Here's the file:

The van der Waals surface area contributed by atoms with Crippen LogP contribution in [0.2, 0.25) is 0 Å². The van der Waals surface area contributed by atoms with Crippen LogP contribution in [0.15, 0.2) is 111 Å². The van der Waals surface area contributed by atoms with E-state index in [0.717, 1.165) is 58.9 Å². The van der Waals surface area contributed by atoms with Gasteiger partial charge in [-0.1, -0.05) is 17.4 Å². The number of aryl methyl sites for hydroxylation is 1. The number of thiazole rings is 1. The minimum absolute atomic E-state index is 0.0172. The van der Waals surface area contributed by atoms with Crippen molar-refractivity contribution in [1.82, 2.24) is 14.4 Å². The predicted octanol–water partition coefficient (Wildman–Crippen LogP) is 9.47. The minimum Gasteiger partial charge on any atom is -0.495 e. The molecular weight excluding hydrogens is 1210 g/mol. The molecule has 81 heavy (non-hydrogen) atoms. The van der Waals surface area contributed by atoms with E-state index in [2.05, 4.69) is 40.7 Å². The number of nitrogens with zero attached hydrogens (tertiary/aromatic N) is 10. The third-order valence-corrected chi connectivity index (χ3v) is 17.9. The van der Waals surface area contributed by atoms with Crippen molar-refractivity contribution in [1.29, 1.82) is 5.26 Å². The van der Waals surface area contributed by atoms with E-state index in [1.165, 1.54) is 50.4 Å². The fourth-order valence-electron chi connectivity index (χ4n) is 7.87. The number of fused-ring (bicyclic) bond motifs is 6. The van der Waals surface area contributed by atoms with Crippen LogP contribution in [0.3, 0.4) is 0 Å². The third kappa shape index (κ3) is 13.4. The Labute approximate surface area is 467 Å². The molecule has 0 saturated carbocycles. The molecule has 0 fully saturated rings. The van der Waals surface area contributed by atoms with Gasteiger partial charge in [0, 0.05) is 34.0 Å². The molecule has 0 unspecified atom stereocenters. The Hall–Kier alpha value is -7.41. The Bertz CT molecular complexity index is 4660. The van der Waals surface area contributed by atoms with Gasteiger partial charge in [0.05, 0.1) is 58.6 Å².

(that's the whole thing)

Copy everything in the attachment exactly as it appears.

The van der Waals surface area contributed by atoms with Crippen LogP contribution in [0.2, 0.25) is 0 Å². The van der Waals surface area contributed by atoms with Crippen LogP contribution in [0.15, 0.2) is 111 Å². The van der Waals surface area contributed by atoms with E-state index in [0.717, 1.165) is 58.9 Å². The van der Waals surface area contributed by atoms with Gasteiger partial charge in [-0.1, -0.05) is 17.4 Å². The number of aryl methyl sites for hydroxylation is 1. The number of thiazole rings is 1. The minimum absolute atomic E-state index is 0.0172. The van der Waals surface area contributed by atoms with Crippen molar-refractivity contribution in [1.82, 2.24) is 14.4 Å². The predicted octanol–water partition coefficient (Wildman–Crippen LogP) is 9.47. The minimum Gasteiger partial charge on any atom is -0.495 e. The molecular weight excluding hydrogens is 1210 g/mol. The molecule has 81 heavy (non-hydrogen) atoms. The van der Waals surface area contributed by atoms with E-state index in [2.05, 4.69) is 40.7 Å². The number of nitrogens with zero attached hydrogens (tertiary/aromatic N) is 10. The third-order valence-corrected chi connectivity index (χ3v) is 17.9. The van der Waals surface area contributed by atoms with Crippen molar-refractivity contribution in [1.29, 1.82) is 5.26 Å². The van der Waals surface area contributed by atoms with E-state index in [1.165, 1.54) is 50.4 Å². The fourth-order valence-electron chi connectivity index (χ4n) is 7.87. The number of fused-ring (bicyclic) bond motifs is 6. The van der Waals surface area contributed by atoms with Crippen LogP contribution in [0.3, 0.4) is 0 Å². The third kappa shape index (κ3) is 13.4. The Labute approximate surface area is 467 Å². The molecule has 0 saturated carbocycles. The molecule has 0 fully saturated rings. The van der Waals surface area contributed by atoms with Gasteiger partial charge in [0, 0.05) is 34.0 Å². The molecule has 0 unspecified atom stereocenters. The Hall–Kier alpha value is -7.41. The Bertz CT molecular complexity index is 4660. The van der Waals surface area contributed by atoms with Gasteiger partial charge in [0.05, 0.1) is 58.6 Å².